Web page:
Your own quiet zone

All my best ideas happen in the shower, and I write my best sentences in my head while driving. Essentially I create a kind of quiet zone. (The idea for this post occurred to me while driving to a hotel one night, and I composed this lead in the shower the next morning.)

Writers tend to frazzle themselves chasing information, and you need ways to slow things down so you can think and plan and compose. Slowing down speeds you up overall.

For example, Sam Stanton covered agriculture for The Sacramento Bee, which involved long drives back to the office to write. He would plan his story at 70 miles an hour by asking himself questions aloud, and then just steer “until the lead formed on the windshield.”

California Zen has nothing to do with this technique. The secret lies in shedding distractions so you can see larger patterns., and the chief distractions are fear of failure and drowning in detail. These problems happen whether you work in an office or alone.

Quiet zones range from simple to complex, and can involve space as well as time. The great editorial writer Richard Aregood would slowly circle the newsroom as he composed a piece in his head. His colleagues would leave him alone, and quipped that they knew Richard was about to type when he passed the water cooler. I don’t work in an office, but I got a similar effect by writing in my head while mowing the lawn.

An editor friend of mine wears a red baseball cap when she wants total seclusion to write, which she does right in the middle of her six demanding writers, who temporarily respect her privacy, and then deluge her when she takes the cap off. They can only interrupt her if the building’s on fire. Her isolation in a noisy room consists of not being spoken to.

In your busy office, you can create a quiet zone simply by holding the phone to your head and moving your lips; no one will interrupt you.

Gathering information almost always involves sitting around while nothing is happening. In a library, plan while you wait for your book orders to arrive. If you’re reviewing a restaurant, you can think between courses. You can jot down ideas during ceremonial parts of an event, for example, while the chair blithers about the organization’s history. Interviewers can plan in waiting rooms, after they’ve surveyed the walls for clues to their subject’s personality.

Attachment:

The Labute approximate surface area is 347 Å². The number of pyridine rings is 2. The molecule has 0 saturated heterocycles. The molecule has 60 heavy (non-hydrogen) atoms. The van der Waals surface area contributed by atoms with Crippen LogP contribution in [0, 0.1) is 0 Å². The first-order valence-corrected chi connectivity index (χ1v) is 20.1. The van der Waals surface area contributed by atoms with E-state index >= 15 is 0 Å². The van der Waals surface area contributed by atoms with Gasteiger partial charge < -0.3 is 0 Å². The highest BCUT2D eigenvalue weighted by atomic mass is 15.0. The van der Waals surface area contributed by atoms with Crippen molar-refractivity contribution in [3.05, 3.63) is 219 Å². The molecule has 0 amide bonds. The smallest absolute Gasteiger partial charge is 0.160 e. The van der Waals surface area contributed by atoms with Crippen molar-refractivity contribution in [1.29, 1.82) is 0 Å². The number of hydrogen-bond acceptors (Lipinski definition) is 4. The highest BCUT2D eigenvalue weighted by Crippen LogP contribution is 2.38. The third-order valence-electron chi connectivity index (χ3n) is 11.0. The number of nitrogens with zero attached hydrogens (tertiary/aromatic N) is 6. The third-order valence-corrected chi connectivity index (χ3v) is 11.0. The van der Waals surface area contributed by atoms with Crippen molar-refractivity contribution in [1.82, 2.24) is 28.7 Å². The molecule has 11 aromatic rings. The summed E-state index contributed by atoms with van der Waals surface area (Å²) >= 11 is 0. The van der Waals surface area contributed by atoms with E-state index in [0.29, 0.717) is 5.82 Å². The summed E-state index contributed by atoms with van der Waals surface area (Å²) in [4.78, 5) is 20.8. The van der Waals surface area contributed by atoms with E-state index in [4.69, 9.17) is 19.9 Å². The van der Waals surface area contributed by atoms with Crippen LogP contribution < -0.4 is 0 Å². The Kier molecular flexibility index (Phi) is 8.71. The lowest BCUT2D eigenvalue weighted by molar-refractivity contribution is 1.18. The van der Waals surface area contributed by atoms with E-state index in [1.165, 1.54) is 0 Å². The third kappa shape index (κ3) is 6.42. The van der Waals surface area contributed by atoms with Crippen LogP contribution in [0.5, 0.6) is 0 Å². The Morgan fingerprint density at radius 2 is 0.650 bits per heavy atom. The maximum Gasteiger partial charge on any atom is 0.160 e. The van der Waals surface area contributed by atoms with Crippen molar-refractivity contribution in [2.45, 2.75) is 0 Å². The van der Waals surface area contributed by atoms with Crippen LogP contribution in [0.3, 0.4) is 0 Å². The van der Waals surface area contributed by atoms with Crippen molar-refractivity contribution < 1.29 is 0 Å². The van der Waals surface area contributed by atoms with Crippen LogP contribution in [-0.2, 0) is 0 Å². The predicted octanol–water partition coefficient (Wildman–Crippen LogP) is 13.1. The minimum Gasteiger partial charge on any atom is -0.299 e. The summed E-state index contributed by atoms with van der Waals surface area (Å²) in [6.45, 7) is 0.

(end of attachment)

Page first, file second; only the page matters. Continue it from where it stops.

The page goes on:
You can create a moving or a static quiet zone. When I worked at the Poynter Institute, we used to improve meetings by walking around together. You can walk up and down a hall, or sit in your car. A friend of mine thinks in a bathroom stall; this technique works better if you don’t talk to yourself aloud.

[Where are your quiet zones?]

Published in: on August 21, 2009 at 6:15 pm  Comments (6)  

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6 CommentsLeave a comment

  1. Terrific post, Don. My quiet zone comes when I’m walking the dog. I compose in my head as we go, and sometimes try out a line or two on him, though he’s a tough audience! This works for writing projects, and many other kinds of work, too – meeting planning and debriefing, interview prep, and even just organizing my day when I’m particularly busy with work and home. I’ll certainly try some of the other ideas you cite as well. Cheers!

  2. I learned a long time ago that my best writing occurred when I jogged. Now I walk about 4 miles most days and that’s my quiet zone. Once I have something in my head, I can write it.

    I remember, Don, when I once asked you about a book that you and Roy were writing. You told me it was finished. Then you “corrected” yourself and said you had one chapter to write–but it’s in my head.

    That’s what really matters. Not the medium, but the thought.

  3. Thanks, Tom. Oddly enough, I can write in my head while driving, walking, showering, and mowing, but not if there’s music playing. I used to think that I could write better by listening to Bach, but he kept engrossing me. Others can only write with music playing. You do what works for you.

  4. Thanks, Amy. I know several people who try things out on their dogs. It works, of course, because you hear yourself out loud and notice what’s not going to work. Most cats don’t work as well; they’re not good listeners.

  5. Generally I do not post on blogs, but I would like to say that this post really forced me to do so, Excellent post!

    I’m Out! 🙂

  6. Wonderful article. I’m so glad and honoured to be featured here. Thank you.

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